Digital computers currently in use represent information as a combination of the numbers "0" and "1" and process information by computing and transmitting these numbers. The unit of information represented by these "0" and "1" is called a bit. Physically, for example, "0" and "1" correspond to the state in which electric charge is accumulated in a capacitor and the state in which no charge is accumulated in a capacitor.
On the other hand, a quantum computer can use not only the states corresponding to "0" and "1" but also the "superposition" of these states. This superposition state does NOT correspond to a capacitor with a charge halfway (e.g., half full) in the previous example. This "superposition" is a phenomenon unique to quantum mechanics and should be interpreted as the simultaneous existence of states that actually correspond to "0" and "1". This mysterious phenomenon, which even made Einstein doubt the validity of quantum mechanics, has now been confirmed by countless experiments and has become a well-established concept. The unit of information using such superposition is called a qubit.
Qubits make it possible to represent information in parallel. For example, if there are two bits in a conventional digital computer, only one of "00," "01," "10," or "11" can be realized at a given moment, but if there are two qubits, all of "00," "01," "10," and "11" can exist simultaneously. A simple comparison of the difference in the amount of information in this case is 1:4. As the number of bits increases, this difference becomes larger and larger with the ratio doubling at every bit. Therefore, it is believed that quantum computers can represent exponentially larger amounts of information than conventional digital computers. On the other hand, when the results of a quantum computer's calculations are to be retrieved in a human-readable form, the information must be reduced from qubits to ordinary bits. Therefore, a quantum computer cannot perform many different calculations in a simple parallel fashion and retrieve all of the results. Instead, the results of the calculations must be successfully reduced to bits while utilizing superposition states in the calculation process. Several such algorithms have actually been discovered, and quantum computers are known to significantly outperform digital computers on certain problems.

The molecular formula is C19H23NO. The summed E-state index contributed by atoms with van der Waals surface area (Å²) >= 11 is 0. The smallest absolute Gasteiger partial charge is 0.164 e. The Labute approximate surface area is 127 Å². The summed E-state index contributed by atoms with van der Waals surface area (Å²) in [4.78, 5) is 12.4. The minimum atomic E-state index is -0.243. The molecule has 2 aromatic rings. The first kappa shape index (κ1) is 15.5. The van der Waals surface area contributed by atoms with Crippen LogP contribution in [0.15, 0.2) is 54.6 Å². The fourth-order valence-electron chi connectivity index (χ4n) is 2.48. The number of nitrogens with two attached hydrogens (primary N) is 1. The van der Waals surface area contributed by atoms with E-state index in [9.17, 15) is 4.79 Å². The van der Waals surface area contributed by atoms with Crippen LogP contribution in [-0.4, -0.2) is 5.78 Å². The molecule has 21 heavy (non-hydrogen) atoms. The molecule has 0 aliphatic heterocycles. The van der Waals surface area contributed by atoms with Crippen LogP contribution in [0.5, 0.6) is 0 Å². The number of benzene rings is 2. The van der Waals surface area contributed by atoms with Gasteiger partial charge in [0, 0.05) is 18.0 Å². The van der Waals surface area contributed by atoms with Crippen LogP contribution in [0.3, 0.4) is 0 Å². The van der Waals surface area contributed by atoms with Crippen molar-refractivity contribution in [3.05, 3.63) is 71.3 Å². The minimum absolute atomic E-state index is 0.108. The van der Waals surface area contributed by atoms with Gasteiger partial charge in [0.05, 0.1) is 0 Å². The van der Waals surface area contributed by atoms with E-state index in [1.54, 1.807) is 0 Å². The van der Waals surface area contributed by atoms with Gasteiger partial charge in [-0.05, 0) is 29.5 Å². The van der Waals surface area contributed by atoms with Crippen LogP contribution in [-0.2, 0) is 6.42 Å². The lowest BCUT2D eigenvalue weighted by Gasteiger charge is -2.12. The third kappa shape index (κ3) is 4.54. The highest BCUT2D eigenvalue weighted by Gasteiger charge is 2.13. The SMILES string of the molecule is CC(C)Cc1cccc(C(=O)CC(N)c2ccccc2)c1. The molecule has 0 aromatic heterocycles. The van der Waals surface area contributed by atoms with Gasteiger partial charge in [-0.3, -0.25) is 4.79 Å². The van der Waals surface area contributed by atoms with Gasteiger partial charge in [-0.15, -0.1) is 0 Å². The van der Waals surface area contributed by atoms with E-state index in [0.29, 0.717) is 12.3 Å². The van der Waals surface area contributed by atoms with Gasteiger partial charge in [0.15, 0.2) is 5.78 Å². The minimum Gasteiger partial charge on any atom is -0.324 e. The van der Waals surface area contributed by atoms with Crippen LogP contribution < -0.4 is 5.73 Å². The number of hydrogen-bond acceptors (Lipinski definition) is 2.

Ion trapping is a technique for spatially capturing and arranging individual atoms. By ionizing the atoms, their motion can be controlled and limited by electricity or magnetism. In addition, with the use of lasers, the pressure of light can be used to reduce the speed of the ion motion. This is called laser cooling. As a result, it is possible to almost completely stop the ions and arrange them in a regular pattern in the ion trap (left photo).
Ions captured in vacuum by ion traps and cooled by laser cooling are naked atoms isolated from the external environment. Their behavior is in excellent agreement with the predictions of quantum mechanics. Therefore, it is possible to create high-quality qubits using such ions. In fact, research on quantum computers using ion traps has been ongoing for more than 30 years and has yielded many important breakthroughs. In recent years, some companies have begun to offer cloud services that enable remote use of ion-trap quantum computers. On the other hand, it is also true that many challenges must be overcome in order to increase the number of qubits that ion-trap quantum computer can handle. We are working towards solving these problems in order to further advance ion-trap quantum computers.
Principal Investigator: Hiroki Takahashi(OIST), Alto Osada(University of Tokyo)
We research the interconnection of ions captured in spatially separated ion traps using photons. This will make it possible to extend quantum computers by connecting modular ion traps together.
Principal Investigator: Atsushi Noguchi(University of Tokyo)
We are developing a technique for controlling the quantum state of trapped ions using microwaves amplified by a superconducting circuit to break down the accuracy barrier of quantum control by laser light, which has been used for ion trapping.
Principal Investigator: Kenji Toyoda(Osaka University)
One degree of freedom of the quantum oscillation of an ion can store more information than an ordinary qubit. We aim to use this information capacity to achieve error correction.
Principal Investigator: Kazuhiro Hayasaka(NICT), Kazuhiko Sugiyama(Kyoto University), Kazumasa Narumi(QST), Utako Tanaka(Osaka University), Kenji Toyoda(Osaka University)
We are conducting research and development aimed at establishing fabrication and evaluation techniques for high-performance ion traps and implementing automation and remote operation techniques that are essential for ion trap quantum computer cloud computing.
Principal Investigator: Shiyoshi Yokoyama(Kyushu University), Alto Osada(University of Tokyo)
We aim to make ion trap quantum computers stable and easy to mass-produce devices that can be used simply by connecting optical fibers and electrical wiring, through the development of optical circuit elements and research on the integration of optical circuits into ion traps!
Principal Investigator: Shuichi Hasegawa(University of Tokyo)
We aim to expand the scale of quantum computers by freely moving ions, which are used as qubits, through the electromagnetic field generated by microfabricated electrodes. In addition, the simultaneous capture and control of multiple types of ions contributes to extending the computation time.
Principal Investigator: Shinsuke Haze(Osaka University)
We aim to develop a quantum interface between cooled ions and neutral atoms to more flexibly and efficiently extend the number of qubits in ion-trap quantum computers.